Search SFE    Search EoF

  Omit cross-reference entries  

Welcome to the Encyclopedia of Science Fiction, Fourth Edition. Some sample entries appear below. Click here for the Introduction; here for the masthead; here for Acknowledgments; here for the FAQ; here for advice on citations. Find entries via the search box above (more details here) or browse the menu categories in the grey bar at the top of this page.

Site updated on 17 January 2022
Sponsor of the day: David Redd

Beaumont, Charles

(1929-1967) US scriptwriter and author, who was born Charles Leroy Nutt but legally changed his name to Charles Beaumont; he wrote some non-sf, mostly under other names, including Run from the Hunter (1957) with John Tomerlin writing together as Keith Grantland, a thriller about a man on the run after being falsely convicted of murder; this inspired the television series The Fugitive (1963-1967) and its follow-on versions; it was reissued in 2012 under the Beaumont and Tomerlin bylines. The ...

Boswell, James

(1906-1971) New Zealand-born painter and illustrator, in the UK from 1925, who sometimes signed his work Bos or Buchan; he was a member of the London Group of painters intermittently from 1927, where his passionate socialism had an ongoing impact on his contemporaries. His work shows the influence of German graphic artists like Georg Grosz and the British James Fitton (1899-1982); in turn, he influenced younger artists like Ronald Searle and Paul Hogarth. A suite of eight vividly premonitory ...

MacGregor, Loren J

(1950-    ) US author who began publishing sf with his first novel, The Net (1987), a Galaxy-spanning sf adventure involving some unremarkable capers and a play-feud between two spacefaring merchant families. It is redeemed by the thought MacGregor gives to the implications of body-change Technology (the book reminded many readers of John Varley) and by his inventive use of the Net itself, which creates a sensory field as well as conveying information in space (see ...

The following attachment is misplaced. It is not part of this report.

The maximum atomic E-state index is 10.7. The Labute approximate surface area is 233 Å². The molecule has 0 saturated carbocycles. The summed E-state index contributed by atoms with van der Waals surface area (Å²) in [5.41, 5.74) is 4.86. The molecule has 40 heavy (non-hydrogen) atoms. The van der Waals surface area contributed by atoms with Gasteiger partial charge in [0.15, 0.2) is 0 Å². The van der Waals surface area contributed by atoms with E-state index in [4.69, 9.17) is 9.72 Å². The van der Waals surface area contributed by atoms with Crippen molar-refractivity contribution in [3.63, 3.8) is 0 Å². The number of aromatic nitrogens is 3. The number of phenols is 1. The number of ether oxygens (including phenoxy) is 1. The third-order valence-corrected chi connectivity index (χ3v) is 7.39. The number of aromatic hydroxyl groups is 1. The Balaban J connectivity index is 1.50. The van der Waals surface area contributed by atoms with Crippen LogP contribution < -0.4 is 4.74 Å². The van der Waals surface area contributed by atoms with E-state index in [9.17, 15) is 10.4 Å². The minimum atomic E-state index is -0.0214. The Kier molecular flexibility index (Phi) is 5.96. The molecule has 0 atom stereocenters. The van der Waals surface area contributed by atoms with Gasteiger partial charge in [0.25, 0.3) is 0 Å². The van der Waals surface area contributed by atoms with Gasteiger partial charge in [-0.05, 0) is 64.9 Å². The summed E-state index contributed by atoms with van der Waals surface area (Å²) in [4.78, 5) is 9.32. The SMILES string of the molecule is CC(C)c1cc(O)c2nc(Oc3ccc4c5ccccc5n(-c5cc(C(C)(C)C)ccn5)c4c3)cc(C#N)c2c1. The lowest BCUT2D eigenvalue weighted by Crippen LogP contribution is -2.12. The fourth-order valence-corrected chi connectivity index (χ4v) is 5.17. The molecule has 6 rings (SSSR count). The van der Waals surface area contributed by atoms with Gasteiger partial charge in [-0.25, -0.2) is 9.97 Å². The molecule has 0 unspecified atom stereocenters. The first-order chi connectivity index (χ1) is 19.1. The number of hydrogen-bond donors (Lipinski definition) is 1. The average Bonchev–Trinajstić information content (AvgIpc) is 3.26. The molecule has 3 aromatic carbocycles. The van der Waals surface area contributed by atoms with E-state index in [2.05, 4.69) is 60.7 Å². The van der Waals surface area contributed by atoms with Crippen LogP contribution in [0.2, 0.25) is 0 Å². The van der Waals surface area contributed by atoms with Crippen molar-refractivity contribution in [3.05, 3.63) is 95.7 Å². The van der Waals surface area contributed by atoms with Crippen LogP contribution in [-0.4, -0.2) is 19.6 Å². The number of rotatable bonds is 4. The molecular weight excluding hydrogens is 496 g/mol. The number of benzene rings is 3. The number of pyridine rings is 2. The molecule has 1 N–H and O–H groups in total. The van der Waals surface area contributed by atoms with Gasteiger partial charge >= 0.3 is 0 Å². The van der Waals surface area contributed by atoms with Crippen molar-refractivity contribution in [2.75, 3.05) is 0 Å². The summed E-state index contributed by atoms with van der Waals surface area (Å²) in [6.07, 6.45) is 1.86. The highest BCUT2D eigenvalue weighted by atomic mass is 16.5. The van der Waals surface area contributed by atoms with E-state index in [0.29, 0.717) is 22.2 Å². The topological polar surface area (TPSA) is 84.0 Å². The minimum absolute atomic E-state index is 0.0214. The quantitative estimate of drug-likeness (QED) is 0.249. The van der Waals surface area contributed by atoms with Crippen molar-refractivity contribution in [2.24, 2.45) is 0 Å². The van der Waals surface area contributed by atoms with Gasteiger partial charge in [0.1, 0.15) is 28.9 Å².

Hayes, William D

(?   -?   ) UK author of Mr Boyton – Merchant, Millionaire, and King (1899), in which the eponymous entrepreneur, having become king of Poland in the Near Future, defeats a German Invasion with a secret weapon (see Inventions). [JC]

Nichol, C A Scrymsour

(1830-1916) UK author, mother-in-law of Ella Scrymsour; her sf novel, The Mystery of the North Pole (1908), is a Lost Race tale in which a Utopia founded by ancient Israelites is discovered in the Arctic. [JC]

Langford, David

(1953-    ) UK author, critic, editor, publisher and sf fan, in the latter capacity recipient of 21 Hugo awards for fan writing – some of the best of his several hundred pieces are assembled as Let's Hear It for the Deaf Man (coll 1992 chap US; much exp vt The Silence of the Langford 1996; exp 2015 ebook) as Dave Langford, edited by Ben Yalow – plus five Best Fanzine Hugos and one Semiprozine Hugo for his self-produced news magazine, Ansible (which see). His one ...



x
This website uses cookies.  More information here. Accept Cookies